Introduciton

The English reader will possibly welcome the following short information regarding the RKZ (Manuscript fragments from Dvľr Králové and Zelená Hora in Bohemia, containing mediaeval epic poems and folk songs). Hitherto two different ones have been available: Count Lützow (1907) writes for, and Professor Chudoba (1924) against their authenticity. This double fact is due to a scientific dispute that even today is far from being settled defnitively althought its subject has already quite a library by itself. Comparison in this respect may be made to some extent only with the no less famous Old-Russian epic "The Word of the Expedition of Igor" or - to draw an instance more familiar to an Englishman - with the Macphersonian impostures.

We learn from the official history of the Czech literatura, that in the second decade of the XIXth century a forging laboratory of young Czech authors started its ignominious work, in order to supply the want of excellency in the Old Czech literature by producing vernacular literary "onuments" in a most ancient shape, and presenting them to the Czech people as documents of its former glory. We understand that those young and romantic people (the names of Václav Hanka and Josef Linda are referred to most frequently among them) were led by patriotic motives and that J. G. Herder who had declared the Slavdom to be the leading race of the future, was their Bible and prophets. Their forgeries in the end had contributed mightily to the Czech Revival, by encouraring national science, literatura, art, and national self-respect, like no other Old Czech literatury remainder. And the first place among the latter - belongs to the RKZ.

The RKZ fragments became the first - and the last - proof-stone of the intellectual of the so-called realistic movement that began to challange critically all the "romantic" idols of the Czech Renascence period in 1886. The scepticism about the RKZ, however, aroused an aunheard-of scientific dispute and found a big party of worthy opponents on behalf of the RKZ with an enthusiasm and skill adequate to their historic importance. No true Czech patriot of those days could suffer the idea that the Czech Revival were based on impostures. In daily papers free columns were being reserved for the opinions of their readers. Stress must be laid on the fact that the best XIXth century men of the Czech nation had never had doubts of the authenticity of the RKZ. It was duly pointed out in its time that the chemical analysis had found nothing suspect in the RKZ, and that a parallel between them and Ossian was unreasonable for neither Macpherson nor any other known impostor of ancient literatura had produced a manuscript bearing all due marks of natiquity.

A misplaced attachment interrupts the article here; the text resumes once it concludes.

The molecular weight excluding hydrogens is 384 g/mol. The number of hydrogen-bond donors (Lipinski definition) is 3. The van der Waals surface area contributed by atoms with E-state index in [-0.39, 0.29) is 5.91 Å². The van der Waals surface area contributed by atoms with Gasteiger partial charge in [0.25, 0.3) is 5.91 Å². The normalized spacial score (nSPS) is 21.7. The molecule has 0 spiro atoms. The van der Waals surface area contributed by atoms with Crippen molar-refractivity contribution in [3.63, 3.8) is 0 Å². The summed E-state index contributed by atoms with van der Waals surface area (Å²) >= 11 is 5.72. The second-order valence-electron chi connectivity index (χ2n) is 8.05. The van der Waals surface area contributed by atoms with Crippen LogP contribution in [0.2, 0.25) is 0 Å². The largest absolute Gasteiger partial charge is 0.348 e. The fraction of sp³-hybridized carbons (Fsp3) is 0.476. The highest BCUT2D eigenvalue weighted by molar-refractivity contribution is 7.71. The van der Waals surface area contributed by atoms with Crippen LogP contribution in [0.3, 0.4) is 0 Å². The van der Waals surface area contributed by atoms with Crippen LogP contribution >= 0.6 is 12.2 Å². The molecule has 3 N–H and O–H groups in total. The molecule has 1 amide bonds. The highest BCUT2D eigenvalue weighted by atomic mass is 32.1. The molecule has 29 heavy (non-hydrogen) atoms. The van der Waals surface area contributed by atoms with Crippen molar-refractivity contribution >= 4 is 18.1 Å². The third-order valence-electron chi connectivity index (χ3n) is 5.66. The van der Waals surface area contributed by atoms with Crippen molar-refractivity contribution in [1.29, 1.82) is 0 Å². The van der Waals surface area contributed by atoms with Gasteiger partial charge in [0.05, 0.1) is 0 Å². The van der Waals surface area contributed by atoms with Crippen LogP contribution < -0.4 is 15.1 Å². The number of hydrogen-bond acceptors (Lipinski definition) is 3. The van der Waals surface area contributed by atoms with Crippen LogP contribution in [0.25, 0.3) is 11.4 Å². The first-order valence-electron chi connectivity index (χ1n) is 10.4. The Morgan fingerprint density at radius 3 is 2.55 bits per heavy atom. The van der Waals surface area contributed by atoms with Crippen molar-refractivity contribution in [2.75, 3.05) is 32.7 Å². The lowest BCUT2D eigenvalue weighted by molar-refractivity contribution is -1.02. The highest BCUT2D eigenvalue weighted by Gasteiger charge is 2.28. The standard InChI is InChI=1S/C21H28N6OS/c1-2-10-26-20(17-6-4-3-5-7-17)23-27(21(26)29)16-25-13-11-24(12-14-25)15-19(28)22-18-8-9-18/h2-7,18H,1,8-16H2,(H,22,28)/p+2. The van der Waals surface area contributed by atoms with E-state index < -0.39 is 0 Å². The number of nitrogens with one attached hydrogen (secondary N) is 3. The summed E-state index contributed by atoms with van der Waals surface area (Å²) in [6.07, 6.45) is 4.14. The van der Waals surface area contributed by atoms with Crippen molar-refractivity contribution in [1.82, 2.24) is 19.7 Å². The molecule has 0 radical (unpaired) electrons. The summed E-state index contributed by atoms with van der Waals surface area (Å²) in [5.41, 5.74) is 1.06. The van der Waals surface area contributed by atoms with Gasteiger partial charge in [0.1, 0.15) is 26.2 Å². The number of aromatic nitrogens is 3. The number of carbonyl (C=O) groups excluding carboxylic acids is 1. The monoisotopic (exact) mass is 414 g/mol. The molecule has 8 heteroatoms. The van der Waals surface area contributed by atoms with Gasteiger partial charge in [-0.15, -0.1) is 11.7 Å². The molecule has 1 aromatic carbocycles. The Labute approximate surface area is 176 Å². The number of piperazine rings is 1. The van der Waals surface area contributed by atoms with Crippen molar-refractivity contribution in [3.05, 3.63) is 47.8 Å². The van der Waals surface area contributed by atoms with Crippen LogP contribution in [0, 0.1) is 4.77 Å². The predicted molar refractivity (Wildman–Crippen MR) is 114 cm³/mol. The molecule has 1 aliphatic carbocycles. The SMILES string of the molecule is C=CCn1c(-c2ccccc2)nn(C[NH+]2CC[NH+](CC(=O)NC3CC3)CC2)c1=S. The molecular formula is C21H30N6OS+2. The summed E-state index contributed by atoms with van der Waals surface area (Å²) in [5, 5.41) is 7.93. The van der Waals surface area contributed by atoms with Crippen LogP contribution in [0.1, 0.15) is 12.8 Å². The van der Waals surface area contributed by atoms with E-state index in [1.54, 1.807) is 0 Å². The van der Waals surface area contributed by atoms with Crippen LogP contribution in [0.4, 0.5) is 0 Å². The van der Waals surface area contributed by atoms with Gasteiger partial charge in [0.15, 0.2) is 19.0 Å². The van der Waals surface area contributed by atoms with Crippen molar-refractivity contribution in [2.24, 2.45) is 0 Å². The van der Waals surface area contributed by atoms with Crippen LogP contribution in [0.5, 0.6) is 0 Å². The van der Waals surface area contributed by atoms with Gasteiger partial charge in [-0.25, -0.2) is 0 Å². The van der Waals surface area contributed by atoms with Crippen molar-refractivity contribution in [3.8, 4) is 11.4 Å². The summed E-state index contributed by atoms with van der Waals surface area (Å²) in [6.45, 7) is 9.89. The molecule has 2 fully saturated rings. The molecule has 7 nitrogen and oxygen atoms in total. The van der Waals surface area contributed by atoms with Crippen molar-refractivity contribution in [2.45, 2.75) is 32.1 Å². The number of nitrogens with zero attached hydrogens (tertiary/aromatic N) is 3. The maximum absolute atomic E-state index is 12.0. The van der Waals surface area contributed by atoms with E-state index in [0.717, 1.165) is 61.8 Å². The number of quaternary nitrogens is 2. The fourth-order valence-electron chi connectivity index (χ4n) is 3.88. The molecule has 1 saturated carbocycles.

Little by little, the number of the realistic half-proofs - overwhelming enouhgt at the beginning - diminished; and in 1898, it was avowed even from authoritative places that the problem was by no means solved. New outbreaks of the strife took place in 1911 and 1927. Two and a hlaf years ago the Faculty of Letters of the Charles University established a Committee to quiet the stirred public opinion. It was promised to publish a collective paper in a short time, in order to sweep away all the doubts of the falsehood of the RKZ. Unfortunately, or rather fortunetaly, the announced paper seems still to be in a pre-birth state.

The RKZ problem in its present shape, indeed, cannot be hushed down. The defenders have founded a Society (Çsl. spoleçnost rukopisná) to urge things to a close. If the Czech scepitc asks: Why should we have made an exception in a time when impostors sprang on every side of the European horizon, and do without decorating ourselves with cheaply paid feathers of a glorious antiquity? - we say: Yes. But first it must be proved, beyond all doubt, by scientific methods and according to scientific principles. As yet, all the so-called proofs ot the Falsity of the RKZ show more ill will than good logic and real scientific acribia.

On the Present State of the MSS. Dispute. By K. T.

Although usually it is pretended that everything in the problem is clear, many scientists, and University men among them, do avow that there is still a lot of unexplained. Among the "unexplained" facts it the chemical behaviour of the RKZ. In 1886, they were exemined by prominent chemists, Professor A. Błhounek and Professor V. Ťafaęík, in more recent years by Professor V.Vojtłch, from the Department of Photography, Charles University. Both the chemistry and the modern photography have spoken for the authenticity of the RKZ very clearly. The general formula of the method used, and its results, are as follows.